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8.0 The economy and the motorist

Fuel BoardSaving money is high on motorists' list of priorities. Half of motorists think that the high levels of tax levied on motorists are meant to act as a deterrent - pricing some off the road completely and limiting the amount of driving others can afford to undertake. They are very unhappy about the situation, and say that more should be ploughed back into both local roads and public transport. So what else do motorists think? Do they understand the new road tax bands and have they accepted that speed cameras save lives or are they still seen as revenue raisers?

8.1 Saving Money

On October 1, 2009 a litre of unleaded petrol cost an average 98p, on May 24, 2010 the average had soared to 120.4p. With fuel costs rising this rapidly, many motorists are driving less and looking for other ways to save money in order to fund their motoring.

Motorists were asked what specific actions they have taken to save money - and the trends of last year, some deeply worrying, have continued.

  • Twenty-five per cent have serviced or repaired their own car - up marginally from 24% last year.
  • Fourteen per cent have cancelled breakdown cover - up from 12% last year.
  • Eighteen per cent have reduced their level of breakdown cover - against 15% last year.
  • But only 28% are waiting longer between services this year, down from 32% last year.

Economy Stat

While these measures may appear to be saving money, motorists could actually be making a false economy. DIY repairs may not be as effective or as safe as those done by a professional. If they break down, having cancelled or reduced their breakdown cover, they could find themselves facing a bill for hundreds of pounds to get their car recovered to a garage and repaired.

  • Fifty-one per cent were walking more and driving less, more than a third modifying their behaviour for personal and financial reasons.
  • Forty-one per cent used public transport more, with 29% citing financial or personal reasons for the change.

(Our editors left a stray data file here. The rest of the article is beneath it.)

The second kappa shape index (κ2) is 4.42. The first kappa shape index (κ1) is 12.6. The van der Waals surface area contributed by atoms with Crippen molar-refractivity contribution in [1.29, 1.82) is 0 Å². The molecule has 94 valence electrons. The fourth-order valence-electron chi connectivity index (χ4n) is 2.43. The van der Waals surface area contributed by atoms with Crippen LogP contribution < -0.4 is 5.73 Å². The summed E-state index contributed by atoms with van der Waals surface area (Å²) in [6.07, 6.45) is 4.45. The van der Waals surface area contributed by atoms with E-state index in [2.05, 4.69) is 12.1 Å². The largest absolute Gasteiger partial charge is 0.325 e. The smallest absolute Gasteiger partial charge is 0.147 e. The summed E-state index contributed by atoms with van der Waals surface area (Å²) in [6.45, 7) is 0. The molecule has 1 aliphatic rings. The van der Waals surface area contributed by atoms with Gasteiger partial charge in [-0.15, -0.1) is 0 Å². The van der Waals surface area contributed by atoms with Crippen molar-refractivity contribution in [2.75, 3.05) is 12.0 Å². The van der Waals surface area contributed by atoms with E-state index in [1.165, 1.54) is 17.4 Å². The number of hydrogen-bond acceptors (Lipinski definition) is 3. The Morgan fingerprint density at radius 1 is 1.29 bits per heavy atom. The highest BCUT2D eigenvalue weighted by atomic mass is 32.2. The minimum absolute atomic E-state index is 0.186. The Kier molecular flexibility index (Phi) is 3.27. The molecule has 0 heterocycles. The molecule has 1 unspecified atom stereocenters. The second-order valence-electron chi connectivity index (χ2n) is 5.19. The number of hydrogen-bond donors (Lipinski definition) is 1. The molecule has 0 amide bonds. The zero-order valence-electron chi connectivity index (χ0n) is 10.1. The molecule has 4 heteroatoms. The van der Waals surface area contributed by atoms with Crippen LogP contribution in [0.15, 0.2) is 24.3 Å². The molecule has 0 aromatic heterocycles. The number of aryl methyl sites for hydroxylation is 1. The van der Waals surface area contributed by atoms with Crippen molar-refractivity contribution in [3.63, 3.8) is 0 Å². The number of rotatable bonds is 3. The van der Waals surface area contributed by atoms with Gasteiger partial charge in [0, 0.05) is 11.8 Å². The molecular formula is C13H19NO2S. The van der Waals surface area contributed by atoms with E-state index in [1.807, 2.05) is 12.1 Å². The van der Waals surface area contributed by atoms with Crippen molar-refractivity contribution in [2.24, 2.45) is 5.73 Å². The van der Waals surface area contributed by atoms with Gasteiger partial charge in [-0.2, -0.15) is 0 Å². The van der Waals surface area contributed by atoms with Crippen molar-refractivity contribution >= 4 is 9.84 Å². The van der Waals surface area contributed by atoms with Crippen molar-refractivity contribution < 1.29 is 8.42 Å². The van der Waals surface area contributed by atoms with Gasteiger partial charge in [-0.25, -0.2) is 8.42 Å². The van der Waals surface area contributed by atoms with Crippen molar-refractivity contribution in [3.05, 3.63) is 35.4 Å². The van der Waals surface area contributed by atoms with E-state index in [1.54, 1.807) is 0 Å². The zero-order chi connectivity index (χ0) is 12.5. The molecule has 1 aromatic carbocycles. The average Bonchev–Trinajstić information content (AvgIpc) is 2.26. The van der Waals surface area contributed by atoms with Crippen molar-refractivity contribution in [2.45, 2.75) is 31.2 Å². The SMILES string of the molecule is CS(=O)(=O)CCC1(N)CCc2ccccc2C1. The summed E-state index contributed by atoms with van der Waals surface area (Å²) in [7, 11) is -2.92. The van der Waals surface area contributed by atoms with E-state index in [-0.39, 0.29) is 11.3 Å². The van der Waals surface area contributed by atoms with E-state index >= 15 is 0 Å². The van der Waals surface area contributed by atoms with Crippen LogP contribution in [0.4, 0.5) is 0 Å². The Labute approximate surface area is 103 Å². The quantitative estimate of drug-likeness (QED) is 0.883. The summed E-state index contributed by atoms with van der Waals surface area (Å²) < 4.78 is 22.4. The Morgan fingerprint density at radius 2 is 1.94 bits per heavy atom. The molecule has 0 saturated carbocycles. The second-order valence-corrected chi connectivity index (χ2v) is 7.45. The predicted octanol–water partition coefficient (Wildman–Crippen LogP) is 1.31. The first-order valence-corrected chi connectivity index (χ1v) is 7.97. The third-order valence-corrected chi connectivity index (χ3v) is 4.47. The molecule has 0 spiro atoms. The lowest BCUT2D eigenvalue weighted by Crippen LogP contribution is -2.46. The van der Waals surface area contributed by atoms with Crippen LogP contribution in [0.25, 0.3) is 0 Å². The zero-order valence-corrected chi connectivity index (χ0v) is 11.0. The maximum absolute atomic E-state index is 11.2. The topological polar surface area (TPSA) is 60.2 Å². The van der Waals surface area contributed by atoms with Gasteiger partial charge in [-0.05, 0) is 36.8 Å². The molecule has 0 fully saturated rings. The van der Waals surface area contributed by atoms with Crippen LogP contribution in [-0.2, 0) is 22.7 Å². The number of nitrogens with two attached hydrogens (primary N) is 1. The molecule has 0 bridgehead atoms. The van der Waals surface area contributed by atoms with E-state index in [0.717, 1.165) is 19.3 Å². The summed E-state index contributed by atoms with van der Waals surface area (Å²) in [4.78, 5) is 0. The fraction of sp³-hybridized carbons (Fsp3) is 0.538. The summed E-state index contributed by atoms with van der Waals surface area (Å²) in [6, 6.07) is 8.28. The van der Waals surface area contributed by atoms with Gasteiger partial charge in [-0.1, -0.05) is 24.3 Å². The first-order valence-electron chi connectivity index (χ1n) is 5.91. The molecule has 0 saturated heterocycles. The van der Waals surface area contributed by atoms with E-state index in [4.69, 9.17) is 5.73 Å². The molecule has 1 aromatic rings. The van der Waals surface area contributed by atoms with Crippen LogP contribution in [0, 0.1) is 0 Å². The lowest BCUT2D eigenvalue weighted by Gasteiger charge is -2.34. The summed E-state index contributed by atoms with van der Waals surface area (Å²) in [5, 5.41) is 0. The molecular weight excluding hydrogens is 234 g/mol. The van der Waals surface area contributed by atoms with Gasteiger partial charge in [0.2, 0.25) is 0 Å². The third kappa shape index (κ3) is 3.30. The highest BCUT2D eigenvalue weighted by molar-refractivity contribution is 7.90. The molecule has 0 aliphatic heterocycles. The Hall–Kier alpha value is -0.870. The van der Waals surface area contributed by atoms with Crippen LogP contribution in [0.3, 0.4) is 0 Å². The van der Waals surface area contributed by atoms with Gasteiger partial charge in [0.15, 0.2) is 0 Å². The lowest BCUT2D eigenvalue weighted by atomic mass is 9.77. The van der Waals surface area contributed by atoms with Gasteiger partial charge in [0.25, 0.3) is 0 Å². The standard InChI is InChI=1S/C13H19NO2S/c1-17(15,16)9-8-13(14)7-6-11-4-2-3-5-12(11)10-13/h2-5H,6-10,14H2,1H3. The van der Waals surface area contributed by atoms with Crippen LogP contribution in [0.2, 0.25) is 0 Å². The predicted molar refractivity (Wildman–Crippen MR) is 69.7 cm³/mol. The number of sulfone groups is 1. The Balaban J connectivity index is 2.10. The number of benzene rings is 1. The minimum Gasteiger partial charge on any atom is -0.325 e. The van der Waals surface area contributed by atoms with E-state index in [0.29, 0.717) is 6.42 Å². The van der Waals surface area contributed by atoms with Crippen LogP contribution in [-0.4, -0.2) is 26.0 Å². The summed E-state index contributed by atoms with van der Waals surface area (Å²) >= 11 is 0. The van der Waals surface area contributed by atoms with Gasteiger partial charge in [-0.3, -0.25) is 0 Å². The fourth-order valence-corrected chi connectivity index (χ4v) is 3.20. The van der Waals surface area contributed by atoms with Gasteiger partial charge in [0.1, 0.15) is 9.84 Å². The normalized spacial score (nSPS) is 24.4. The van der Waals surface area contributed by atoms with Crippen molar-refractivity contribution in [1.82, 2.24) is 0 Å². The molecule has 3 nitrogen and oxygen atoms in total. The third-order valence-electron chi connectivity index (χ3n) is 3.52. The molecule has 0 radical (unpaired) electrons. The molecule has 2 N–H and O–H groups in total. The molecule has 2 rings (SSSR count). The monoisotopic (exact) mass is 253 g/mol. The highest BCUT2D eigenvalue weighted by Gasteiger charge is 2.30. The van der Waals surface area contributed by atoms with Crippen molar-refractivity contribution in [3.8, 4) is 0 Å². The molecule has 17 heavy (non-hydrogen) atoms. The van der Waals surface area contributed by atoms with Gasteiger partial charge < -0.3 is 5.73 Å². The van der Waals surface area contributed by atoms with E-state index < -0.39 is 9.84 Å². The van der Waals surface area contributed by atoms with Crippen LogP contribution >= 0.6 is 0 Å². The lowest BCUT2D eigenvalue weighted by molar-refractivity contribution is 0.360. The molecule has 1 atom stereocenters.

• Seventy-six per cent shopped around for car insurance.

Empty fuel tank dial

8.2 Taxation

Just over two in five motorists claim to understand the new road tax (Vehicle Excise Duty ratings) which sets the amount of tax payable based on the car's fuel type and CO2 emissions. This shows a steady increase since the measures were announced in the 2008 Budget.

Economy Stat

Motorists are not happy with the amount of tax they pay, and more importantly how it is spent.

  • Only 24% think they pay a fair price for their motoring freedom.
  • Seventy-seven per cent believe speed cameras are more about raising money than road safety.
  • Eighty per cent think utility firms should pay a fee based on the time they take on road works.
  • Eighty-three per cent also believe fines from driving offences are more about raising revenue for the Treasury rather than improving road safety.
  • Eight-six per cent don't think enough of what they pay in motoring taxation is sufficiently reinvested back into local roads.
  • Ninety per cent think all money raised through speed cameras should be spent on improving road safety.

Many motorists, especially those in rural areas, have no alternative. They don't have the option to drastically change their driving habits. They know that motorists must pay taxes to fund the road network, its administration and policing, as well as to offset the environmental impact of motoring, but two thirds want motoring taxes to be directly linked to how much a car is used. In addition, half of motorists believe it should be linked to when and where they drive. They want a fairer and more transparent system of taxation and one that rewards them with lower taxes if they use alternative modes of transport.

Government needs to demonstrate transparency and value for money from taxation revenue.

9.0 Motorists and the government

7.0 The impact of an ageing population